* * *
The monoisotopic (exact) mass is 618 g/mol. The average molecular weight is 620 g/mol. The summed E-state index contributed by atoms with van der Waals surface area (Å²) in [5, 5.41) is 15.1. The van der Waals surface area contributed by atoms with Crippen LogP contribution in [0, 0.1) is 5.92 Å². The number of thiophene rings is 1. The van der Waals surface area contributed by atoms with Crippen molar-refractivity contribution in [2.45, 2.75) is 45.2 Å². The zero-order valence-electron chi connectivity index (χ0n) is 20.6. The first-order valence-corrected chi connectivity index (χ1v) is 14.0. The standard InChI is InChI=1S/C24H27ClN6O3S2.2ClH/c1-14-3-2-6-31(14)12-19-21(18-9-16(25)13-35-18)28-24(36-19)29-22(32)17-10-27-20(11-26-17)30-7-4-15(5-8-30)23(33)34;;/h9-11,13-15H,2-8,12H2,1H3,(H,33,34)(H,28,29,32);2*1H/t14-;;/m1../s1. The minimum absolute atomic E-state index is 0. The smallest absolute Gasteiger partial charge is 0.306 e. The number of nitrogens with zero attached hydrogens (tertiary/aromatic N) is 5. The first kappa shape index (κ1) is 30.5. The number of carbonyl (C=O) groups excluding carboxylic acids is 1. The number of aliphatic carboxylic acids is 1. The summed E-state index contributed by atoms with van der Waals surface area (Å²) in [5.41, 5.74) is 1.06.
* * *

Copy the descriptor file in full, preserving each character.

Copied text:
The monoisotopic (exact) mass is 618 g/mol. The average molecular weight is 620 g/mol. The summed E-state index contributed by atoms with van der Waals surface area (Å²) in [5, 5.41) is 15.1. The van der Waals surface area contributed by atoms with Crippen LogP contribution in [0, 0.1) is 5.92 Å². The number of thiophene rings is 1. The van der Waals surface area contributed by atoms with Crippen molar-refractivity contribution in [2.45, 2.75) is 45.2 Å². The zero-order valence-electron chi connectivity index (χ0n) is 20.6. The first-order valence-corrected chi connectivity index (χ1v) is 14.0. The standard InChI is InChI=1S/C24H27ClN6O3S2.2ClH/c1-14-3-2-6-31(14)12-19-21(18-9-16(25)13-35-18)28-24(36-19)29-22(32)17-10-27-20(11-26-17)30-7-4-15(5-8-30)23(33)34;;/h9-11,13-15H,2-8,12H2,1H3,(H,33,34)(H,28,29,32);2*1H/t14-;;/m1../s1. The minimum absolute atomic E-state index is 0. The smallest absolute Gasteiger partial charge is 0.306 e. The number of nitrogens with zero attached hydrogens (tertiary/aromatic N) is 5. The first kappa shape index (κ1) is 30.5. The number of carbonyl (C=O) groups excluding carboxylic acids is 1. The number of aliphatic carboxylic acids is 1. The summed E-state index contributed by atoms with van der Waals surface area (Å²) in [5.41, 5.74) is 1.06.